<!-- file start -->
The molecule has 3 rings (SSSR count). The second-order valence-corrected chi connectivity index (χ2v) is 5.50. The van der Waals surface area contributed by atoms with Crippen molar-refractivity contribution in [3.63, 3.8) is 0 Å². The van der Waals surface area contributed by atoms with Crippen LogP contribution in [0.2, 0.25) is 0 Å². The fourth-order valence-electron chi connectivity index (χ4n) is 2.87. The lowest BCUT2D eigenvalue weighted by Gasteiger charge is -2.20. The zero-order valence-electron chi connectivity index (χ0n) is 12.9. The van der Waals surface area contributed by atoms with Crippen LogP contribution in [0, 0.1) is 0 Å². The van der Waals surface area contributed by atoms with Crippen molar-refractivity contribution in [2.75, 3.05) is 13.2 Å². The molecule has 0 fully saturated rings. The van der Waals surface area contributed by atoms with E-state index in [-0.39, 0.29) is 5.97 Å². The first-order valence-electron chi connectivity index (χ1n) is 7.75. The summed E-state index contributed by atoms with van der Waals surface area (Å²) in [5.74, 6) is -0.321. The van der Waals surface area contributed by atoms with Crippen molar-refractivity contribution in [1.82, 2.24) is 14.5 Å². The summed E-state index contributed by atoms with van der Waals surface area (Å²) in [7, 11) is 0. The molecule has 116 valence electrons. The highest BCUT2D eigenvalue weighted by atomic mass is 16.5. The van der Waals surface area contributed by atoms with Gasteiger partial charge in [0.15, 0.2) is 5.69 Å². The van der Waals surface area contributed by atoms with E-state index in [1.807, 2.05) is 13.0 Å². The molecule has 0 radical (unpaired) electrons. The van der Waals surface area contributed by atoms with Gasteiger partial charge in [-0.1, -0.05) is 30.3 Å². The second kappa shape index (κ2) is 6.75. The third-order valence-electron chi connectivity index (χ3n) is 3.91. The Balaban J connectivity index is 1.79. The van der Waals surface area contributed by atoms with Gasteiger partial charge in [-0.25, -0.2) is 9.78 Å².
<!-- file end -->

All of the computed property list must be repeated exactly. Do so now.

The molecule has 3 rings (SSSR count). The second-order valence-corrected chi connectivity index (χ2v) is 5.50. The van der Waals surface area contributed by atoms with Crippen molar-refractivity contribution in [3.63, 3.8) is 0 Å². The van der Waals surface area contributed by atoms with Crippen LogP contribution in [0.2, 0.25) is 0 Å². The fourth-order valence-electron chi connectivity index (χ4n) is 2.87. The lowest BCUT2D eigenvalue weighted by Gasteiger charge is -2.20. The zero-order valence-electron chi connectivity index (χ0n) is 12.9. The van der Waals surface area contributed by atoms with Crippen LogP contribution in [0, 0.1) is 0 Å². The van der Waals surface area contributed by atoms with Crippen molar-refractivity contribution in [2.75, 3.05) is 13.2 Å². The molecule has 0 fully saturated rings. The van der Waals surface area contributed by atoms with E-state index in [-0.39, 0.29) is 5.97 Å². The first-order valence-electron chi connectivity index (χ1n) is 7.75. The summed E-state index contributed by atoms with van der Waals surface area (Å²) in [5.74, 6) is -0.321. The van der Waals surface area contributed by atoms with Crippen molar-refractivity contribution in [1.82, 2.24) is 14.5 Å². The summed E-state index contributed by atoms with van der Waals surface area (Å²) in [7, 11) is 0. The molecule has 116 valence electrons. The highest BCUT2D eigenvalue weighted by atomic mass is 16.5. The van der Waals surface area contributed by atoms with Gasteiger partial charge in [0.15, 0.2) is 5.69 Å². The van der Waals surface area contributed by atoms with E-state index in [1.807, 2.05) is 13.0 Å². The molecule has 0 radical (unpaired) electrons. The van der Waals surface area contributed by atoms with Gasteiger partial charge in [-0.1, -0.05) is 30.3 Å². The second kappa shape index (κ2) is 6.75. The third-order valence-electron chi connectivity index (χ3n) is 3.91. The Balaban J connectivity index is 1.79. The van der Waals surface area contributed by atoms with Gasteiger partial charge in [-0.25, -0.2) is 9.78 Å².